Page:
On May 1, a video of a damaged underwater sewer main located between the Dolphin Cove Lodge and the Pier Plaza surfaces. County Hazardous Materials Supervisor Jeff Poel says, "It falls into the category of not a big deal." Though the blame is put on the pigeons, the Pismo Beach City Council approves an emergency allocation to repair the sewer. Surfers start to question the pigeon poop philosophy.
On June 5, the council bans people from feeding birds near the pier, but blaming the pigeons doesn't sit well with some. "We're tired of hearing that. We want to hear an open mind," said Jennifer Jozwiak, vice chairman of the San Luis Bay chapter of Surfrider Foundation.
On July 19, the council decides to hire a pest control company--for $30,000--to trap the birds and move them to a Paso Robles-based zoo program where they would be eaten. By the animals.
Sometime after that, the city receives a grant for Proposition 50 money (the Clean Beaches Initiative) and hires of team of Cal Poly scientists to determine the source of the fecal problem. Chris Kitts, one of the scientists, says, "People poop could be a problem."
On Aug. 21, after public protest, the council votes 3-2 to stop the trapping and eventual destruction of the pigeons. Pismo Beach City Council member Kris Vardas says, "We realize we maybe made a mistake." The council plans to capture the birds and relocate them to Cuyama.
For now, the pigeons get to live at the pier and take aim at surfers. The council ultimately decided to wait and see if the no-feeding ordinance cleans up the problem. They also decided to use a special vacuuming technique to remove the bird's dropping from the pier--in the past, they pressure-washed the poop off the pier and directly into the ocean. The Cal Poly study is expected to be finished in 2008.
INFO BOX #4
In November of 2006, county voters approved the Dalidio Ranch Project through Measure J, but Ernie Dalidio's battle to develop his family farm is far from over. The project's focus moved from the land, to the ballot, to the courts, and back to the land. Here's how it went down in 2007.
In mid February, a group calling itself Citizens for Planning Responsibly (CPR) was born and quickly allied with ECOSLO. The pair raised $40,000 and announced plans to fight Measure J in Court.
# On Feb. 28, CPR and ECOSLO petitioned the superior court of SLO County to evaluate the legality of Measure J.
On May 25, CPR and ECOSLO filed a suit against SLO County, alleging that Measure J--a vote by the people--was beyond the power of initiative. It created a specially zoned area that opponents say is inconsistent with the county's general plan. Most amendments to the general plan require review and approval by the Board of Supervisors.
On July 27, Dalidio fired back with a pair of complaints to the Fair Political Practices Commission, one against the Downtown Association--a government body that promotes downtown business--and one against Responsible County Development LLC, alleging misconduct during both the measure A, B, and C campaigns and the Measure J campaign, respectively. The complaints are still being investigated.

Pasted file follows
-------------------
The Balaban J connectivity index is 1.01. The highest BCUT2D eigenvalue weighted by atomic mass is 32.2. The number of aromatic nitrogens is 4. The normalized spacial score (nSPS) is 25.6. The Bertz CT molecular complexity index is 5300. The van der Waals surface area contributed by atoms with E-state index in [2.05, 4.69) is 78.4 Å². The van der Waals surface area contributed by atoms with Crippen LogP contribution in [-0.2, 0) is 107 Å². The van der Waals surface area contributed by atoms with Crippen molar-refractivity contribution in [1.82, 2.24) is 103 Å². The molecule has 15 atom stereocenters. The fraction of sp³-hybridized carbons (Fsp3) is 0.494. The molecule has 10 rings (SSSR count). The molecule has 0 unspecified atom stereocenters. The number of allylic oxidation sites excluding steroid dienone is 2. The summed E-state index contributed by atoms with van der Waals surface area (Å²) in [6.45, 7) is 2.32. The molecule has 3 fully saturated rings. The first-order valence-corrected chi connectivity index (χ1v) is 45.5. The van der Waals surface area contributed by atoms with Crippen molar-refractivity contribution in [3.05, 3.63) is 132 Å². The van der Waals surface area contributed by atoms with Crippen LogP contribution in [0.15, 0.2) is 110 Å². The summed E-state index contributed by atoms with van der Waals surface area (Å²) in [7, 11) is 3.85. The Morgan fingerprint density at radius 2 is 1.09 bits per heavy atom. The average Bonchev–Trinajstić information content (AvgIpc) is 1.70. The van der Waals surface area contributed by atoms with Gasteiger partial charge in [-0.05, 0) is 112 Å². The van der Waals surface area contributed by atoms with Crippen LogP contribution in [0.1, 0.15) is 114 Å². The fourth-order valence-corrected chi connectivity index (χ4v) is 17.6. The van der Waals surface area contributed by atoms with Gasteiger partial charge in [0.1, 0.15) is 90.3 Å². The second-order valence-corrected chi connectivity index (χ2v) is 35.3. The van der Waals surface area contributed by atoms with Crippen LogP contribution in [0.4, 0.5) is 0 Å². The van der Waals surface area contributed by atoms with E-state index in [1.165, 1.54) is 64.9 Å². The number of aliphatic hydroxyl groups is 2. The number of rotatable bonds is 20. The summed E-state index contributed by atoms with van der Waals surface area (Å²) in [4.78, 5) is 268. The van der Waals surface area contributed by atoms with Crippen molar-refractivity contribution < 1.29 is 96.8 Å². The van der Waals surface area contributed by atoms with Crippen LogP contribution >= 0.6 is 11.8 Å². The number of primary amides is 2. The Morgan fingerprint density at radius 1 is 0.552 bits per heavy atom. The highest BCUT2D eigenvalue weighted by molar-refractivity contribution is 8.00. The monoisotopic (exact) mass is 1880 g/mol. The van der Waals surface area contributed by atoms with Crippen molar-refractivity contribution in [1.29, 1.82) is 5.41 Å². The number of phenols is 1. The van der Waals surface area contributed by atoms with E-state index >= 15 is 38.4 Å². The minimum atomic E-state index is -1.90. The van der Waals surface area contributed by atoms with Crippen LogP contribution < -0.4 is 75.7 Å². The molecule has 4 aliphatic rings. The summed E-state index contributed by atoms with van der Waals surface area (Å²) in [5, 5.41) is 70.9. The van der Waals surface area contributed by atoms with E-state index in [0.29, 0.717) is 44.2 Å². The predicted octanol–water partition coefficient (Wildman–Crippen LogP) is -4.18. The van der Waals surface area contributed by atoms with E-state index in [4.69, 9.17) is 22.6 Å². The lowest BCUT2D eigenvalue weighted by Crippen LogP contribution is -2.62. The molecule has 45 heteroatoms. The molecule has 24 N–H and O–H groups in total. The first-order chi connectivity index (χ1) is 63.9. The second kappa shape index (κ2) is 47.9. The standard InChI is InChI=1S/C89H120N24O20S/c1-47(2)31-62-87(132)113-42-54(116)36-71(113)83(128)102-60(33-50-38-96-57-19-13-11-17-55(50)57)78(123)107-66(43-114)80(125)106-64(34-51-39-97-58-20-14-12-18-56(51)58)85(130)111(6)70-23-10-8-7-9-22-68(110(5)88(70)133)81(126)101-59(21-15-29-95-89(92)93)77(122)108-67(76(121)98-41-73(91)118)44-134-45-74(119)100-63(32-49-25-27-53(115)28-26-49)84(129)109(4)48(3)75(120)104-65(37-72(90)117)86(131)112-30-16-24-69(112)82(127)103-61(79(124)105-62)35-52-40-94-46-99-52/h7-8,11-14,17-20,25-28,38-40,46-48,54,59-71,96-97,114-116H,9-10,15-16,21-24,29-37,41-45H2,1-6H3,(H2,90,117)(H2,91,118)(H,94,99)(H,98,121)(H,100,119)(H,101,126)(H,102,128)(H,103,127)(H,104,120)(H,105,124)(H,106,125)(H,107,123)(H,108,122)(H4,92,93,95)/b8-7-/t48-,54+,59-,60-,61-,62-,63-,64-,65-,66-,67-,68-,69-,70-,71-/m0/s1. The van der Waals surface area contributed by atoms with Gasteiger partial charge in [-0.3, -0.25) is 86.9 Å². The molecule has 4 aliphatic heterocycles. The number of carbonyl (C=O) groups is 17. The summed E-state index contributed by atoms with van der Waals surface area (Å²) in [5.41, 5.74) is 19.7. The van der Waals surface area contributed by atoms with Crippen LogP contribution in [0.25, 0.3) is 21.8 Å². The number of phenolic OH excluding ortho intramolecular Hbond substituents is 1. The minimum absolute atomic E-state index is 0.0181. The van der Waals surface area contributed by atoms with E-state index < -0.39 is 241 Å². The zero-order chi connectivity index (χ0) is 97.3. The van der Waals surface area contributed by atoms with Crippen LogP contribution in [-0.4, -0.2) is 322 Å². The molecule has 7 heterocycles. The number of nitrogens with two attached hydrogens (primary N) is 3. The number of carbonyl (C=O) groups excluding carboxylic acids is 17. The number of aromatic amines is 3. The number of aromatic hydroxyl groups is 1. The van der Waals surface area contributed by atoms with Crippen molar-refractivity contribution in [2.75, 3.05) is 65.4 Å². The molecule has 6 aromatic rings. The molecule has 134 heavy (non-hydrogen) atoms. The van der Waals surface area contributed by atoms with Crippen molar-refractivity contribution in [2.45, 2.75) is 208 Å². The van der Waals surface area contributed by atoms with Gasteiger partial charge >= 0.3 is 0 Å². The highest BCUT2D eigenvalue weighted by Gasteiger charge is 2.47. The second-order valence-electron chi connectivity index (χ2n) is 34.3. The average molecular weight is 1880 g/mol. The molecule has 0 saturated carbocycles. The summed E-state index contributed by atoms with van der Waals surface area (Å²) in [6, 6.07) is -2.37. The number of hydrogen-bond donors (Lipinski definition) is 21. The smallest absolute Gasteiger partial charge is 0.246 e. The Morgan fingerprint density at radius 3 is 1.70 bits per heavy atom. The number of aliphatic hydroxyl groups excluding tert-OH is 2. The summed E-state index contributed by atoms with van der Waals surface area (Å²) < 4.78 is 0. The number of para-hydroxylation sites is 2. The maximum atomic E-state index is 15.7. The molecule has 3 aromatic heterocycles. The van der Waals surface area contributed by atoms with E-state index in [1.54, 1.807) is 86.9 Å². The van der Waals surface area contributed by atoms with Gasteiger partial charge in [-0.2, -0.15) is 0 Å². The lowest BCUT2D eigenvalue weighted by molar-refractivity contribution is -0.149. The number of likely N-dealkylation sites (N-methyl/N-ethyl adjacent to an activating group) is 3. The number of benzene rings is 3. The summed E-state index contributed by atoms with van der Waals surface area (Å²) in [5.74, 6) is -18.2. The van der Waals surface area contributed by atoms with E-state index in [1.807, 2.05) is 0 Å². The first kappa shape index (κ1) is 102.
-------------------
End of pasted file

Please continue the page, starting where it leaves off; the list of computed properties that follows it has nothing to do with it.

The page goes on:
On Aug. 31, the Dalidio camp followed up with a massive civil lawsuit, seeking unlimited damages against the same parties and as many as 500 unnamed "doe" defendants. To be clear, there are two separate lawsuits concerning the Dalidio project: a civil suit with Dalidio as the plaintiff, and an almost procedural suit with the county as the defendant. The civil suit included allegations of racketeering-related issues that would later land the case in federal court.
On Oct. 3, at the request of the defendants, the civil trial was moved to a federal court in Los Angeles. The move delayed all actions related to the civil suit, including the potential naming of "doe" defendants.
On Oct. 4, Dalidio's lawyers subpoenaed First Bank of SLO for records related to the Responsible County Planning LLC's contributions. The LLC protects the identity of its members, but Dalidio's lawyers have questioned the legitimacy of the organization.
On Nov. 2, CPR and ECOSLO had their case against the county heard, but no decision was made as to the legality of Measure J. The presiding judge made it clear that he would take advantage of the full 90 days provided by the law to return a judgment.
On Nov. 6, the city of San Luis Obispo--which is providing legal representation for the Downtown Association--filed a motion to dismiss several aspects of Dalidio's civil suit. City Attorney Jonathan Lowell said that suing the Downtown Association is essentially suing the city, and RICO charges can't be made against a public entity. A federal judge should hear more about this Jan 14.
On Nov 16, Dalidio signaled that he intends to develop the land by submitting a vesting track map to the county, which automatically triggers an Environmental Impact Report--which could take up to a year. In the meantime, both lawsuits still need to be resolved, and--if CPR and ECOSLO are successful--the project could be stopped in its tracks. Dalidio could then bring a new proposal to the city or county.
New Times staff compiled this story--and we never want to think about 2007 again. E-mail your memories to firstname.lastname@example.org.